Thursday, October 26, 2006

A visit to Belfast Synagogue

On Sunday afternoon we paid a visit to the Belfast Synagogue on the Somerton Road. The lovely Mr Rosenberg showed us round, introducing us to the history of the building, the Jewish community in Northern Ireland, and the rituals and patterns of his faith.

The Somerton Road orthodox synagogue is an architectural vision. Unusually it is circular, not rectangular. Unusually there isn’t a balcony for women, but a raised platform on either side, only three steps up. The roof is held up by concrete-covered beams, apparently coincidentally in the shape of the Star of David. The shape is visible from above (thanks to Google Maps).



The focus of Sabbath (Saturday) services faces the Eastern Wall in the Synagogue, built of Portland stone.

  • The inscriptions to the left says “Know before whom you stand” in Hebrew.
  • The middle inscription points to the 10 Commandments (given to Moses on two tablets).
  • The blue lamp reminds the congregation of the eternity of God (until they have to replace the bulb).
  • The gates slide back to reveal the Holy Arc, holding the Torah scrolls.
I’ll tell you the story about the candles another time! The synagogue's folly!

As well as being the oldest minority faith in NI, Judaism is now probably the smallest minority faith too. Having peaked at around 1600, numbers have now fallen to around 150, mainly due to the brain drain as young people go to university in England and don’t return.

The original Jewish community was involved in local business. A number of Belfast Lord Mayors worshipped at the Belfast synagogue. And Chaim Hertzog, son of a former Belfast Rabbi, became President of Israel. Not bad for a Belfast boy! (His father had moved from NI to become the Chief Rabbi of the State of Israel.)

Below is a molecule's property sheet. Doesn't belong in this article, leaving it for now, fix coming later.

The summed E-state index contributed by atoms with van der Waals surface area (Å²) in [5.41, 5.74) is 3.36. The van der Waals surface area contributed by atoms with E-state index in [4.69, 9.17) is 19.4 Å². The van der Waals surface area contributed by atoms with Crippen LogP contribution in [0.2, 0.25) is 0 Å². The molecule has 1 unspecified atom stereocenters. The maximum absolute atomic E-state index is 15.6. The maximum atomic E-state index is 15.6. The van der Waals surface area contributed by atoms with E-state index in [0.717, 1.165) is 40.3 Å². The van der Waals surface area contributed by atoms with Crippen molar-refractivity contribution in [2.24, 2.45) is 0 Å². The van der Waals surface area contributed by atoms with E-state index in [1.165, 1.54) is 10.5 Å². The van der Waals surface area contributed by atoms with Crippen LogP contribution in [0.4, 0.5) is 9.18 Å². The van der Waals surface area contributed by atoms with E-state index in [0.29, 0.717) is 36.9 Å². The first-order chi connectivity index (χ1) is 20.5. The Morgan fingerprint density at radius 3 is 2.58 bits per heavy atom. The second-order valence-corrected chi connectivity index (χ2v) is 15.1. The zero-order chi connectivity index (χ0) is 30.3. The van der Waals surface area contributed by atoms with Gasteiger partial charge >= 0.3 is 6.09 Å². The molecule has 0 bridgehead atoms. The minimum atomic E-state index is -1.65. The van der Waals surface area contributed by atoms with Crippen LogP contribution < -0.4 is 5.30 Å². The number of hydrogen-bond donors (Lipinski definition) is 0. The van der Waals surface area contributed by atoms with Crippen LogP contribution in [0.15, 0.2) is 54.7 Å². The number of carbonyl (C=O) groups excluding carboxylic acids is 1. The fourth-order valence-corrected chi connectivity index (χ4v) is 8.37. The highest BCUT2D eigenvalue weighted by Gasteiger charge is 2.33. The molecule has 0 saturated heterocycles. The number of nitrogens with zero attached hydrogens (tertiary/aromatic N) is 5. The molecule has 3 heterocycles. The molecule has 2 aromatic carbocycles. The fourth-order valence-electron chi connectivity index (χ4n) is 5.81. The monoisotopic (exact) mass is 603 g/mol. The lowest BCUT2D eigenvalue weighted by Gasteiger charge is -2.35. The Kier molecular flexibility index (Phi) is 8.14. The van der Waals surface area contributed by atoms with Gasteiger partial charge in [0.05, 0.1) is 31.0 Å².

Over the years, Jewish refugees from Eastern Europe and Russia arrived in Northern Ireland. During the Second World War, Jewish families in Germany, Austria and Czechoslovakia sent their children abroad. Some ended up in Northern Ireland, where they many came to be housed on the the Millisle Farm bought and run by the local Jewish community. They are still (rightly) proud of their hospitality and foresight to host the children (who became orphaned) and provide them with skills that would help them as they grew older.

Somerton Road isn’t the original Belfast synagogue site. 1870 saw the first NI synagogue on Great Victoria Street. As the incoming refugee population settled around Carlisle Circus and New Lodge. The next synagogue was based nearby in Annesley Street and opened in 1904. This building was taken over by the Mater Hospital who only recently moved out.

A big thank you to Mr Rosenberg for hosting our group ... and for his insight into his faith's heritage and workings.

6 comments:

Anonymous said...

Fascinating. Thank you.

Anonymous said...

Your blog was very interesting, but may I correct you on one point.
Chaim Herzog was indeed born in Belfast but moved to Dublin as a young boy when his father became the first chief rabbi of what was then the Irish Free State many years before he held the post as Chief Rabbi of Palestine. The Chief Rabbi was a close friend of Eamon Devalera (Irish Taoiseach-Premier) and was highly respected by all citizens of Ireland. His son, Chaim Herzog returned to Ireland on a state visit a number of years ago to a rapturous welcome from the Irish Jewish Community as well as many other Irish people and it was noted that he still retained a noticeable Dublin accent. Chief Rabbi Herzog was loved and respected as a communal rabbi in Belfast, but even today, older community members in Dublin speak of his wonderful knowledge of Torah, his mulit-lingualism and his gentleness of character. All Irish people should be very proud of him and his son's achievements.
David Peter Fine, Dublin Tel. 87 748 9209.

Alan in Belfast said...

David - thanks for the update.

Martin from Belfast said...

Hi, I was wondering if you just contacted the Synagogue directly to arrange a visit? I am a primary school teacher in Belfast and would be very keen to take my class around a Synagogue as we are studying Hannukah as part of our Festivals and Celebrations topic? Thanks for your help!

Alan in Belfast said...

I think that's how it worked. they're very open and receptive. If you can't find a number, try contacting NI Friends of Israel via nifriendsofisrael AT ymail DOT com who should be able to put you in touch directly.

Anonymous said...

Wow what a bautiful Synagogue.

I can't wait to visit the temple, when I come for holiday.

Shalom,

James